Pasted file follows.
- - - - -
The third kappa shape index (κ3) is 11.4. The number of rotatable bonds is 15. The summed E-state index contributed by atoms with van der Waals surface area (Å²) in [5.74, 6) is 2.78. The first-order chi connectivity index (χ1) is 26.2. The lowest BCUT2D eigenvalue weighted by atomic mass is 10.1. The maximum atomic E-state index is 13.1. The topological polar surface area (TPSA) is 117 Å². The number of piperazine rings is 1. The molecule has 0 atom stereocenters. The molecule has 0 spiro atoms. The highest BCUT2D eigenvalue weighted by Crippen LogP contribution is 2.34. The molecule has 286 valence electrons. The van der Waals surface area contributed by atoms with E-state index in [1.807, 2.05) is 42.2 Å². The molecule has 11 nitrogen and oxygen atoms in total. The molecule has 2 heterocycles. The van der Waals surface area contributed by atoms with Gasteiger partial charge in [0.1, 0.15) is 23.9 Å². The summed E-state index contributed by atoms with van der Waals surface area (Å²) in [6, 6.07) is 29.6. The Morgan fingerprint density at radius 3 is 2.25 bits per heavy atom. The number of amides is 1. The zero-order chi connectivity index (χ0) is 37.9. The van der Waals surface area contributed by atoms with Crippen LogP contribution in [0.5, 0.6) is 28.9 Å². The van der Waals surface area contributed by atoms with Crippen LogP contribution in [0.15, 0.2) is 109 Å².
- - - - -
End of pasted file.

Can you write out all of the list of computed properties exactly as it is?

The third kappa shape index (κ3) is 11.4. The number of rotatable bonds is 15. The summed E-state index contributed by atoms with van der Waals surface area (Å²) in [5.74, 6) is 2.78. The first-order chi connectivity index (χ1) is 26.2. The lowest BCUT2D eigenvalue weighted by atomic mass is 10.1. The maximum atomic E-state index is 13.1. The topological polar surface area (TPSA) is 117 Å². The number of piperazine rings is 1. The molecule has 0 atom stereocenters. The molecule has 0 spiro atoms. The highest BCUT2D eigenvalue weighted by Crippen LogP contribution is 2.34. The molecule has 286 valence electrons. The van der Waals surface area contributed by atoms with E-state index in [1.807, 2.05) is 42.2 Å². The molecule has 11 nitrogen and oxygen atoms in total. The molecule has 2 heterocycles. The van der Waals surface area contributed by atoms with Gasteiger partial charge in [0.1, 0.15) is 23.9 Å². The summed E-state index contributed by atoms with van der Waals surface area (Å²) in [6, 6.07) is 29.6. The Morgan fingerprint density at radius 3 is 2.25 bits per heavy atom. The number of amides is 1. The zero-order chi connectivity index (χ0) is 37.9. The van der Waals surface area contributed by atoms with Crippen LogP contribution in [0.5, 0.6) is 28.9 Å². The van der Waals surface area contributed by atoms with Crippen LogP contribution in [0.15, 0.2) is 109 Å².